Normandy is forever associated in our minds with the World War II D-Day Landings, and those beaches do tell a remarkable story. They are an important part of what is a wonderfully long coastline which starts at the Cotentin Peninsula, with Cherbourg at its tip. Then the coast runs along to Le Mont St-Michel, mysterious and strange in its sea setting even in the height of summer when it is overrun with crowds.
On the south west corner of the Cotentin Peninsula, curiously shaped like a snail's head, Granville is the focal point for some great beaches to the south. St Pair-sur-Mer, Jullouville and Carolles-Plage run down the coast on a sandy 6-km stretch of shoreline. All the resorts are also ideal for walking and cycling, but take your own picnic as cafes and restaurants are few and far between.
Barneville-Carteret on the west side of the Cotentin Peninsula is the closest port to the Channel Islands. About a mile outside the center of Carteret lies the fabulous, empty golden sands of the Plage de la Vieille Eglise. It’s a nationally protected seashore, so there’s very little but yourself and the gulls for company.
More information on Barneville-Carteret
The long, sloping sandy beaches were ideal for the Normandy D-Day Landings in 1944 and Gold Beach, between Arromanches-les-Bains and Courseulles-sur-Mer was one of the important landing beaches. Today you’ll find most of the famous beaches, including Omaha, are wonderfully peaceful with sparkling seas, surfers and the sound of the waves crashing onto the beach.Where to Stay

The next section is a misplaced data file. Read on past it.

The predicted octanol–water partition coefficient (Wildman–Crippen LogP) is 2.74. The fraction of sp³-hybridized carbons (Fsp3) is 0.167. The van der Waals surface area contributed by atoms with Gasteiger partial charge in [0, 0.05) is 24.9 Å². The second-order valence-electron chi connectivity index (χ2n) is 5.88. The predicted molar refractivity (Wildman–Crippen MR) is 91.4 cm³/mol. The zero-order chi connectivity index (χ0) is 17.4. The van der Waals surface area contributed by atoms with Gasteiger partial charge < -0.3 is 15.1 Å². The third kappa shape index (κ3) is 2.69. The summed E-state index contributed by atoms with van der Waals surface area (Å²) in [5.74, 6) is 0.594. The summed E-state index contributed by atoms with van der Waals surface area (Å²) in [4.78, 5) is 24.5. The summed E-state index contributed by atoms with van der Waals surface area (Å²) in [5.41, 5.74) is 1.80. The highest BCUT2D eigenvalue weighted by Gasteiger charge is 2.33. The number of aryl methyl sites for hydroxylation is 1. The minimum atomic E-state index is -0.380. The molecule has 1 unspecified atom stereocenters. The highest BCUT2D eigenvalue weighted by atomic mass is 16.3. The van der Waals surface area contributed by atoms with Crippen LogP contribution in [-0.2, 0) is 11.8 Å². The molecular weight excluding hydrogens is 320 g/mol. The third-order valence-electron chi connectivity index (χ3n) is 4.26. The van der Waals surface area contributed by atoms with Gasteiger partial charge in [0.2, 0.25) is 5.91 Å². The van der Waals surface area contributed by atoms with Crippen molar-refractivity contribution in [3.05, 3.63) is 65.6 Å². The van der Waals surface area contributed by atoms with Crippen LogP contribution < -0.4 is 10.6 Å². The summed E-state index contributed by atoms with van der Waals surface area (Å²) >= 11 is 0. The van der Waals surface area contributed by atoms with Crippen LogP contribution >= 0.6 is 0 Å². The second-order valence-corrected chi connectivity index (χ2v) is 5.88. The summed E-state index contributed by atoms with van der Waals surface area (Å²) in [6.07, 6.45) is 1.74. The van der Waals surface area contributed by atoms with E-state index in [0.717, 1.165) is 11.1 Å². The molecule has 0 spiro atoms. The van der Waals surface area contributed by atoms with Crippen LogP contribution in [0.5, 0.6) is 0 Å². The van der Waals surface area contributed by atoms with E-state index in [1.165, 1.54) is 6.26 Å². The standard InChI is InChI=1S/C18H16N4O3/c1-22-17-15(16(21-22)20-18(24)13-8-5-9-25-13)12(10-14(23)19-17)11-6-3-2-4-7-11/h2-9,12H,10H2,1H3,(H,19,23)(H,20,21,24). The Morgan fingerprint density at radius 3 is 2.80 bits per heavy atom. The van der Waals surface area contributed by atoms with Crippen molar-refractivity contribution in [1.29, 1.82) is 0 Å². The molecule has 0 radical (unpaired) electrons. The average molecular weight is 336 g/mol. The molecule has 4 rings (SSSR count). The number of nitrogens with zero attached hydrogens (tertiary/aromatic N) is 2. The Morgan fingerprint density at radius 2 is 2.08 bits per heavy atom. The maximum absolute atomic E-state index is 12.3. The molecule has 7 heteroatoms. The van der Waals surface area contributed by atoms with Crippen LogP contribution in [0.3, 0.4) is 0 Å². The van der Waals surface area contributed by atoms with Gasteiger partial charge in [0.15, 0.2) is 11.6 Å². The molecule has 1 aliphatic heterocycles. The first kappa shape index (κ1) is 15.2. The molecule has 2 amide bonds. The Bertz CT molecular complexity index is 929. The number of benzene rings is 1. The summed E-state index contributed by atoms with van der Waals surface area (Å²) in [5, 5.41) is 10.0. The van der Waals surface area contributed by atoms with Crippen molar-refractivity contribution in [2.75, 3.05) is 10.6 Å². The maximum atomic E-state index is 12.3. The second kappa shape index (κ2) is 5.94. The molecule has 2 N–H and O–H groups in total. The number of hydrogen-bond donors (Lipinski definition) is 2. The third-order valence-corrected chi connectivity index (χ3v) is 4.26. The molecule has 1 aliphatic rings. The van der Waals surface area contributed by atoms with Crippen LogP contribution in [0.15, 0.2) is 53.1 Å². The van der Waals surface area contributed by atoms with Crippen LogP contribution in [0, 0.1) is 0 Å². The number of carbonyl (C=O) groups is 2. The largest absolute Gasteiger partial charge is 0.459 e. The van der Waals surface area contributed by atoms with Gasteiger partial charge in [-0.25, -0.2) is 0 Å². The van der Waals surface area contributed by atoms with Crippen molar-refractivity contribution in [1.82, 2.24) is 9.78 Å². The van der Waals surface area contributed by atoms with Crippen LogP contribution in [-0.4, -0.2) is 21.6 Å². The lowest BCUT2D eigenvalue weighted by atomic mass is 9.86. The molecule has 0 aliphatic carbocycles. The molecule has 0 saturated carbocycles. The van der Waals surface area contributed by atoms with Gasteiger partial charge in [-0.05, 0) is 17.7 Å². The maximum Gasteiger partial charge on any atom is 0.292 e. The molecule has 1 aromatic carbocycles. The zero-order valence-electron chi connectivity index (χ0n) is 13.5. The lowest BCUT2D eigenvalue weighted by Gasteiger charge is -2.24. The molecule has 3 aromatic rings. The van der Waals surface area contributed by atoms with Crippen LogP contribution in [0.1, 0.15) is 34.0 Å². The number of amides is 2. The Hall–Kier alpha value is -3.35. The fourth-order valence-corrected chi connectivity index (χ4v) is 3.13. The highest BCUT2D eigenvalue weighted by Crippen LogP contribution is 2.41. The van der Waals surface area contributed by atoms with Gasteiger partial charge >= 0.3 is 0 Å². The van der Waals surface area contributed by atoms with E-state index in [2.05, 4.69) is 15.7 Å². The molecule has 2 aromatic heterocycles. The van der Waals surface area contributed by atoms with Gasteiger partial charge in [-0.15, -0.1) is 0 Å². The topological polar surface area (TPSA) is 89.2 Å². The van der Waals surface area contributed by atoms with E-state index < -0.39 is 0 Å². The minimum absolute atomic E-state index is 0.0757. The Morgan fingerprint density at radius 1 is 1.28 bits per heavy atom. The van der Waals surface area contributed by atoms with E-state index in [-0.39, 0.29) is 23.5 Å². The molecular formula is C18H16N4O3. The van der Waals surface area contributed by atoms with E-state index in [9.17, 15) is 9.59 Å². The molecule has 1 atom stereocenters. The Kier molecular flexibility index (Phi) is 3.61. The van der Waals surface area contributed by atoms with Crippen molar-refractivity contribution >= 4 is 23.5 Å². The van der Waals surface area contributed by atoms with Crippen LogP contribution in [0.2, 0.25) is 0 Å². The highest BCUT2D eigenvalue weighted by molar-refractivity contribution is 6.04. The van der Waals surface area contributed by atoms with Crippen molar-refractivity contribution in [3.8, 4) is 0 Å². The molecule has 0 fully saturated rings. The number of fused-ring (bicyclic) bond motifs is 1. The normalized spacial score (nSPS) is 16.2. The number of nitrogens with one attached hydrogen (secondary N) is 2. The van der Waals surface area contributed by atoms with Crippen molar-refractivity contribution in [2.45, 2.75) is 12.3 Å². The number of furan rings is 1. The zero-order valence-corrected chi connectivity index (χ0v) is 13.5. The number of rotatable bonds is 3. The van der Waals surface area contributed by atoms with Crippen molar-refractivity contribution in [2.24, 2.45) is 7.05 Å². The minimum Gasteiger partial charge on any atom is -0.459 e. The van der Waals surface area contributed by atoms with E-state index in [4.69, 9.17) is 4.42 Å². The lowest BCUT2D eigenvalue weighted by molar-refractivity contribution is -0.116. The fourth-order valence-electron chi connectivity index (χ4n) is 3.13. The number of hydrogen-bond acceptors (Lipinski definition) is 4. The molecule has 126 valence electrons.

Stay at La Ferme de la Ranconniere just 5 km (3 miles) from the Landing Beaches.
Trouville became the fashionable seaside place during the Second Empire and still retains the grace of those years in the 1850s when the Cote Fleurie was all the rage. Trouville is delightful with a wooden boardwalk running the full length of the beach. Here the cliffs of the Normandy corniche snake down to the mouth of the River Touques and a lovely little fishing harbor. Less posh than it’s more famous neighbor, Deauville, and more relaxed, it has enough going on to make it a resort for all seasons.More about Trouville-sur-Mer
"Its beach, whose beauty has been immortalized by so many painters, is the embodiment of magic" wrote Guy de Maupassant about Etretat plage. Dominated at both ends by magnificent arches, the scene inspired the Impressionists, Boudin, Manet and Monet. The grandeur of the natural stone needles also inspired Alexandre Dumas, Andre Gide, Victor Huge, Gustave Courbet, Jacques Offenbach, and de Maupassant among many others. Known as the Alabaster Coast because of the minerals that make the rocks sparkle, it’s popular for the bathing, the scenery and the bustling lively town of Etretat itself.
More about Etretat
7. Getting to Normandy
Getting to Caen
See Ferry travel